True- a lot remains to be determined about the anchoring/connecting system. I am leaning toward spuds (temporary piling or gravity base) in the Cay Sal implementations. Thus each hex provides its own anchor points, doesn’t need space outside its own footprint for anchor lines, doesn’t swing about in a “watch circle”, and doesn’t move with tide or wave action, has connections to neighboring hexes, and the aggregate provides a great deal of stability. The spuds can be contained in thickened wall sections or internal buttresses at the 6 points of the hexagon.

I envision a hinge-pin type connection with very rigid shock absorber pads (vulcanized rubber or the like, perhaps up to a foot in thickness) above and below.


(.) #26

Ok, one more comment:
Just kind of thinking out loud.
The hexagons can be built in multiple circles.
Multiple circles of hexagons are staggered to each other.
That would allow gradual wave breaking of domes on the water surface.
Multiple circles of octagons are not staggered.
Hexagons win for now.


(.) #27

I think of the Pacific ocean and floating.


(Larry G) #28

Can’t really make a radially symmetrical shape with octagons, which means at some level it limits your direct connection points and requires open space between them. That may be a design feature, not a bug, but I think it complicates the engineering.


(.) #29


(.) #30

Hexagons are still wining.


(Larry G) #31

I stand corrected. That is four symmetrical radiants, I was thinking 8 symmetrical radiants, which is not do-able. Each set of two is flat on to each other, so you have more of a rounded square than a circle, but close enough for our purposes of wave attenuation, aesthetics, and biomimetic atoll emulation.


#32

I no longer have a copy, but there was a very informative video on the making of the Atoll from Waterworld, and the engineering, mooring and all of the platforms. The whole thing was later disassembled and towed from Hawaii to California, to become part of one of the Disney parks. I only vaguely remember it… Movie Magic was the video series.


(Larry G) #33

You could do similar things with octagons for a harbor…


#34

A “hexatoon” was proposed here at TSI around 2009. It was also designed and a prototype was produced.


(.) #35

Octavian! I am happy to see you.


(.) #36


(Larry G) #37

I liked the concept back then. I just don’t feel that scaling down that small is useful.

I guess at heart, I’m more of an artificial island proponent than floating seastead. I try to provide useful input to both camps.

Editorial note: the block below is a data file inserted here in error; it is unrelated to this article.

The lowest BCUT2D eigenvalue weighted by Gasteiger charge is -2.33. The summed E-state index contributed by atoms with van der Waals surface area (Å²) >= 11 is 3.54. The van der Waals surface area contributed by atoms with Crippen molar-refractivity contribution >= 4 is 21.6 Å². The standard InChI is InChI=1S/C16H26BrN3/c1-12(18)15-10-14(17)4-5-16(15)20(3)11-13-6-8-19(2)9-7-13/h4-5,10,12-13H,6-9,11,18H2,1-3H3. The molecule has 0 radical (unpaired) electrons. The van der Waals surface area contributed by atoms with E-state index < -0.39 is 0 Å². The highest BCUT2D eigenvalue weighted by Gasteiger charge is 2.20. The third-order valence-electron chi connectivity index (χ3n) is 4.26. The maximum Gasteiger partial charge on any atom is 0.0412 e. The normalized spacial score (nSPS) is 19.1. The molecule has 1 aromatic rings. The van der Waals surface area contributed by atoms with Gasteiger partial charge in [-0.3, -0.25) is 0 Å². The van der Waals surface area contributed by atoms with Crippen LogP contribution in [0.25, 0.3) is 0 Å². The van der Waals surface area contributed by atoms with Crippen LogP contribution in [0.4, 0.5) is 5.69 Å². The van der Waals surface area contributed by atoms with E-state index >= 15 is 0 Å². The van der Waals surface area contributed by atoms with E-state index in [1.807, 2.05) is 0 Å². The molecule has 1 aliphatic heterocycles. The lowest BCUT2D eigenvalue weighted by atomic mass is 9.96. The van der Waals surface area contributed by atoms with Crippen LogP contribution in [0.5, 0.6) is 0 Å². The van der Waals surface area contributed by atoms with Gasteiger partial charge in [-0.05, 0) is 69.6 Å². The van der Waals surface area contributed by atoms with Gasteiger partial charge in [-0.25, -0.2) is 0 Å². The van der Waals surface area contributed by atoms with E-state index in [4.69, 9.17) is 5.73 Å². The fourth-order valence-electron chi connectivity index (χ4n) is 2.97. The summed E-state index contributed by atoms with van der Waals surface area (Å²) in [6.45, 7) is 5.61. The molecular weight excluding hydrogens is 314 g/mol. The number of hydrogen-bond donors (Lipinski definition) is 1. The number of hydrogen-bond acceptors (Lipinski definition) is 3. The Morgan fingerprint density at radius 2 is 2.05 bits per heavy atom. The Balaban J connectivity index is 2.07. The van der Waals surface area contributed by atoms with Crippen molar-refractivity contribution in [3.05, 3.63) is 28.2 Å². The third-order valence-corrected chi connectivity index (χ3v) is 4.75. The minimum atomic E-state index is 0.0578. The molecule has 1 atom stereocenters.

I just looked and the hexatoon, despite the prototype, still doesn’t seem to be available for purchase anywhere. Sometimes, things that seem like a reasonable idea just don’t work out. The original criticisms that the design narrow attachment to the inside hub probably have something to do with it.


#38

I agree. For seasteading purposes it should have been 4-5 times bigger and there where to many “slots” in it (that could have been easily fixed). BUT, he did mention that it was designed to fit into a standard container, which indeed would have made shipping the hexatoon much cheaper.

It’s not available because they never mass produce it. They were trying to work out a deal w/TSI at the time but it didn’t happen…


(Benjamin Samuel Balden) #39

Hello all,

This is my inaugural post. I have been giving some thought to the idea of how to construct the main structures to handle storms. I feel like I have some good ideas that could benefit from some input from others.

The idea is basically that we should gimbal the structures to allow some movement. We would restrict or arrest movement using a counterweighted cable system similar to those used on aircraft carriers (These could also be used as wave motion generators). The gimbaling would effectively be an outer structure that goes around the main platform to create a skeleton of sorts. The skeleton would be hard fastened to the skeleton of other platforms but connected by a webbing of cables to the inner section of the platform. There would need to be rubberized expansion plates or joints of some type on the skeleton as you still wouldn’t want it to be perfectly rigid. The cables would be on spools attached to the inner section that would turn a generator as the cable spooled in and out. It would also increase resistance as the center platform moved further from the center or the “0” position. The idea comes from the way a tree sways in the breeze or how a spider’s web stretches in the wind.

I haven’t drafted a graphic yet but in my head it looks like the hexagonal structures posted below with an extra outer layer.


"Floating Island" design in the news
(Jake Rosoman) #40

There are a lot of parts in that design so it’s going to be expensive. Semi submersibles are the benchmark here. They are likely to cost 2-3 times as much as a basic pontoon


#41

Guess that depends on multiple things. A semi-submersible is a bit more complex, so, of necessity, it will cost more for an otherwise identical pontoon boat.

One of my threads has a smaller couple-scale semi-subs, based off a known working design…


(Larry G) #42

Not sure what you mean by cable systems used on carriers? Do you mean the system meant to trap and slow aircraft using tail hooks? I’m not sure how that applies to stabilizing floating structures without further description.

Generally, I would look for less moving mechanical parts and more stability thru shape of displacement, static ballast, etc.